Honors English 9
May 10, 2012
Countee Cullen’s Poem Incident
Probably the most underrated African American poet of his time, Countee Cullen is a very rebellious protester themed writer who is all about securing the rights and dignity of black people and uses that very passion to fuel his poetry. In the poem “Incident”, Cullen uses a mixture of rhetorical devices which he incorporates into his ironic rhythmic syntax to help emphasize to readers the effect of racism had on children living in the early -mid 1900’s, a big time of racism. Written in 1925, Cullen used this poem as a way for him to vent his feelings and frustration and inform the ignorant all at the same time. The poem talks about a young African American boy who is excited that he is visiting Baltimore and while there he comes across another young boy that is his same age and size but he is white and then the young boy is surprised by a powerful and crude racial slur. The poem is not as head as Cullen makes it seems, it is actually an ironic poem. The first hint of irony is found early in the poem “Now I eight and very small/And he was no whit bigger” (5-6). A reader would think that the racist bullying would come from someone bigger than the kid in the poem when in all actuality it was from someone his own size, and that’s exactly what Cullen is trying to show, that racism came from all ages and happened between all spectrums of ages, a teen and an adult, an adult and a child, anyone. The Spencer 2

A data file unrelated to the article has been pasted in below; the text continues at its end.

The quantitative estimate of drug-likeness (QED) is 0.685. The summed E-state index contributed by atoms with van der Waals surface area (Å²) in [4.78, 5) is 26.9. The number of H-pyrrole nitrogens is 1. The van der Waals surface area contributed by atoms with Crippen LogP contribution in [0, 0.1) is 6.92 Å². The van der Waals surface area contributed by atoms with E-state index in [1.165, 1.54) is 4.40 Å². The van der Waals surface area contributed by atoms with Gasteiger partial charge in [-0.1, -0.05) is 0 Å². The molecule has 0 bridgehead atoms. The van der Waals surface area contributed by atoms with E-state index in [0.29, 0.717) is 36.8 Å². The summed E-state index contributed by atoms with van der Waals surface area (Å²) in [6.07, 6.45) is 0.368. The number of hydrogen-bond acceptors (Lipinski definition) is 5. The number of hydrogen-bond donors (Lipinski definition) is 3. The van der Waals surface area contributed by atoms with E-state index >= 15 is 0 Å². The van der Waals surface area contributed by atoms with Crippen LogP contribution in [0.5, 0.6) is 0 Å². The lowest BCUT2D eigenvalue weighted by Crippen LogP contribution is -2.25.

irony does not stop there, you see another glance of it in the last stanza, “And he was no whit bigger”(6). In the poem wit is spelled W.H.I.T but, the correct spelling of wit is W.I.T and this is no spelling error, this is actually a small pun Cullen uses to help emphasize his racial theme. It’s as if Cullen takes the “E” off of white and if it’s put back it’s “No white-bigger”. Cullen used this play on words to show the mental deception that was used by white people used to make...
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